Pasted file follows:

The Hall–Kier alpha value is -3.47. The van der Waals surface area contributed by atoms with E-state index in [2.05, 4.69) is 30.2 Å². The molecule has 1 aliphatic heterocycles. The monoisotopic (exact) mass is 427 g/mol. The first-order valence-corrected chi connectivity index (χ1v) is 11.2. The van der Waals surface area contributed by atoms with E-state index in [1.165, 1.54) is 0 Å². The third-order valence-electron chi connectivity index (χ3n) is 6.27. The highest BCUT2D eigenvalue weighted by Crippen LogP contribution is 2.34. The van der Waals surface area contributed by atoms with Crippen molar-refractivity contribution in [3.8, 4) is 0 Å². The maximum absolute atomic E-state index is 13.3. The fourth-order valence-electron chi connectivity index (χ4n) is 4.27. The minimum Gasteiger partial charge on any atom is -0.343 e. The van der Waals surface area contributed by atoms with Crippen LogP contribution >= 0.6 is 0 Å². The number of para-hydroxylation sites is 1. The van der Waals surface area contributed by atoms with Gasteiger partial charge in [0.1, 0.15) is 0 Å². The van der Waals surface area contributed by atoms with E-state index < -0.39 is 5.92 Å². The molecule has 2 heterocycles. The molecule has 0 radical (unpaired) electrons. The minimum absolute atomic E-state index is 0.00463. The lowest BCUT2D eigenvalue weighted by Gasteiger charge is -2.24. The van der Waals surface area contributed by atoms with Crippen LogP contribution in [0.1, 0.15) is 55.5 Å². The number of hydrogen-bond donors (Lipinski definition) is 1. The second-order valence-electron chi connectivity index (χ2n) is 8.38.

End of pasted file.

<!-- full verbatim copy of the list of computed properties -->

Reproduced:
The Hall–Kier alpha value is -3.47. The van der Waals surface area contributed by atoms with E-state index in [2.05, 4.69) is 30.2 Å². The molecule has 1 aliphatic heterocycles. The monoisotopic (exact) mass is 427 g/mol. The first-order valence-corrected chi connectivity index (χ1v) is 11.2. The van der Waals surface area contributed by atoms with E-state index in [1.165, 1.54) is 0 Å². The third-order valence-electron chi connectivity index (χ3n) is 6.27. The highest BCUT2D eigenvalue weighted by Crippen LogP contribution is 2.34. The van der Waals surface area contributed by atoms with Crippen molar-refractivity contribution in [3.8, 4) is 0 Å². The maximum absolute atomic E-state index is 13.3. The fourth-order valence-electron chi connectivity index (χ4n) is 4.27. The minimum Gasteiger partial charge on any atom is -0.343 e. The van der Waals surface area contributed by atoms with Crippen LogP contribution >= 0.6 is 0 Å². The number of para-hydroxylation sites is 1. The van der Waals surface area contributed by atoms with Gasteiger partial charge in [0.1, 0.15) is 0 Å². The van der Waals surface area contributed by atoms with E-state index < -0.39 is 5.92 Å². The molecule has 2 heterocycles. The molecule has 0 radical (unpaired) electrons. The minimum absolute atomic E-state index is 0.00463. The lowest BCUT2D eigenvalue weighted by Gasteiger charge is -2.24. The van der Waals surface area contributed by atoms with Crippen LogP contribution in [0.1, 0.15) is 55.5 Å². The number of hydrogen-bond donors (Lipinski definition) is 1. The second-order valence-electron chi connectivity index (χ2n) is 8.38.